Is sickle cell anemia genetic? Is it a hereditary disease? Learn more about it before it’s too late so you can treat it on time!
Sickle cell anemia is a disorder of the red blood cells. The red blood cells of those who suffer from this disease have an abnormal hemoglobin, the so-called sickle hemoglobin, which affects the correct performance of their function.
Remember that hemoglobin is the protein that carries oxygen, which is transported to all cells in the body thanks to the mobility of red blood cells through blood vessels. Considering that tissues need a constant supply of oxygen to function properly, if oxygen is not transported properly, it can cause serious damage to the body in the long term.
Sickle cell anemia accompanies the individual who suffers from it throughout his life. Also, its level of severity varies from person to person, and depends on how severe the hemoglobin defect is. Until just about five decades ago, the life expectancy of a person with this disease was only 14 years. Currently, in developed countries, life expectancy has increased to 40-60 years.
Is sickle cell anemia genetic?
Yes, sickle cell anemia is, indeed, due to a genetic defect. It is a recessive disease, that is, we have to receive the defective gene from both our mother and our father. This causes a special type of hemoglobin to be produced, called hemoglobin S. In the case of sickle cell anemia, it is called hemoglobin SS.
When someone inherits a single defective gene from one of their parents, their hemoglobin is said to have sickle-shaped traits. They rarely have problems similar to those with sickle cell disease. However, they are carriers of a genetic defect.
If your partner is also a carrier and they decide to have a child, there is a high probability that the child will inherit the disease. Anyone can tell if their hemoglobin is type S with a simple blood test.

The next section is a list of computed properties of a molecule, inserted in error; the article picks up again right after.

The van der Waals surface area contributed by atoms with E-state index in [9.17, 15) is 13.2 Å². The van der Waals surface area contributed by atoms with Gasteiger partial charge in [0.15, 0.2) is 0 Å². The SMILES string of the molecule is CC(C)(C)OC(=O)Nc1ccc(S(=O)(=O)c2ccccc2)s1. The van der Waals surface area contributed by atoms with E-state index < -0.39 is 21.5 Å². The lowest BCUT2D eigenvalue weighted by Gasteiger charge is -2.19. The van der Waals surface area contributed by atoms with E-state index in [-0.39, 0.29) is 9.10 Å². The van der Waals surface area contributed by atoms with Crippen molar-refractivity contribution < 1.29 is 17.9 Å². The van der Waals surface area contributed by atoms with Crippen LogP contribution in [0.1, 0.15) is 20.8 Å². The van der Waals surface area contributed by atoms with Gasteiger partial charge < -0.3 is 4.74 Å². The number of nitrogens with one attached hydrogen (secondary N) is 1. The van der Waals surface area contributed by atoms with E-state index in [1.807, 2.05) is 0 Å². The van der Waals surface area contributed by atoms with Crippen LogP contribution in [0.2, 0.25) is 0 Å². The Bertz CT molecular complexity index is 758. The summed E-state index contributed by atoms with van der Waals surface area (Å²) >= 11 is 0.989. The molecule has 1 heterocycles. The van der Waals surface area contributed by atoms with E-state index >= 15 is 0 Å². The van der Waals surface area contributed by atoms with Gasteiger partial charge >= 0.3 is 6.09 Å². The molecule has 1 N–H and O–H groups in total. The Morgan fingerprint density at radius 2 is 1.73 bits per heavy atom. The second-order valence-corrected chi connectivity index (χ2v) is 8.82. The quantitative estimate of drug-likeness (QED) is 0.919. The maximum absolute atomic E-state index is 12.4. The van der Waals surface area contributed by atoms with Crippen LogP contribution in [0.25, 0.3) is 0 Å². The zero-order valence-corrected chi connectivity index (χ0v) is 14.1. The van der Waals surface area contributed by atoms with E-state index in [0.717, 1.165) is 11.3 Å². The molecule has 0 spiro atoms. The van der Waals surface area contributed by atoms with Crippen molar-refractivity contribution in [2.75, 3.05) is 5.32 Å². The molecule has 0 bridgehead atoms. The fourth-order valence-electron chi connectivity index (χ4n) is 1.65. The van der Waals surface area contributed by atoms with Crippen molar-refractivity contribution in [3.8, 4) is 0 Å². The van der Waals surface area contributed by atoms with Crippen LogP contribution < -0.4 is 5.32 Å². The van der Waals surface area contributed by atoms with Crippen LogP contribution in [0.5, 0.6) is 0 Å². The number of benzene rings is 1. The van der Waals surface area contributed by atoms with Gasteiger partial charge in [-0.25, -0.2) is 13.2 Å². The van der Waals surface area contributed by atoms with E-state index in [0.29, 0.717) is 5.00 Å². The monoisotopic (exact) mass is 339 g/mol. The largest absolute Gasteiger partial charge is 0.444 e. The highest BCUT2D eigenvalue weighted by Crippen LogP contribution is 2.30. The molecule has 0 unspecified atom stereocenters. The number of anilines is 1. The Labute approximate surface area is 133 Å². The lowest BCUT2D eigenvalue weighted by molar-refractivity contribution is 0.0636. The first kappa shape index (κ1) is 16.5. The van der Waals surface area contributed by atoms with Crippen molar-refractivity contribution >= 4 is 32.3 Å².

When both parents have a normal and a defective hemoglobin gene, the chances that the child will inherit one or the other gene are as follows:
- 25% of inheriting the two normal genes.
- A 50% chance of inheriting both genes.
- 25% of inheriting the two abnormal genes and, consequently, developing the disease.
Symptoms of sickle cell anemia
Sickle cell anemia is present from birth, that is, it is a congenital disease. However, most newborns do not have any symptoms. These begin to appear from 5 or 6 months of age. There are also cases when the manifestations of the disease appear much later.
The early symptoms are as follows:
- Dactylitis, that is, inflammation of the hands and feet, usually accompanied by pain.
- Malaise and exhaustion. It is one of the direct effects of any type of anemia.
- Jaundice, that is, yellowish color of the skin and the whites of the eyes due to a deficiency of hemoglobin or, in this case, to defects in its structure.
Sickle cell anemia causes severe pain crises. Some experts argue that the level of this pain is higher than that experienced after surgery or childbirth. It usually appears on the arms, legs, chest, lower back, or abdomen. Despite the fact that some patients develop chronic pain that is difficult to manage, in most cases the episodes of pain are due to various factors:
- Geographic altitude.
- Changes in temperature.
- Diseases derived from sickle cell anemia.
Diagnosis and complications
Doctors diagnose sickle cell anemia with blood tests usually. The earlier they do it, the greater the treatment possibilities. In many parts of the world, doctors implement neonatal and even prenatal screening programs, in which case they analyze the amniotic fluid.
Sickle cell anemia can cause many complications, especially in the medium and long term. The most common are the following:
- Severe anemia: If the deficit of functional red blood cells increases too much, the patient is in serious danger of death. It is sometimes present in younger babies.
- Spleen damage: In this case, the risk of contracting bacterial diseases of all kinds increases dramatically.
- Acute thoracic syndrome: If the lungs do not receive enough oxygen, some areas will suffer some damage, preventing the lungs from carrying out their function normally. It is a serious problem you must treat urgently in the hospital.
- Brain complications: Up to 24% of people with sickle cell disease have strokes before the age of 45.
Other common complications include retinal damage, pulmonary hypertension, heart and kidney problems, painful erections, gallstones, liver complications, leg ulcers, and joint pain. It can cause growth to slow down and pregnancies to be risky.
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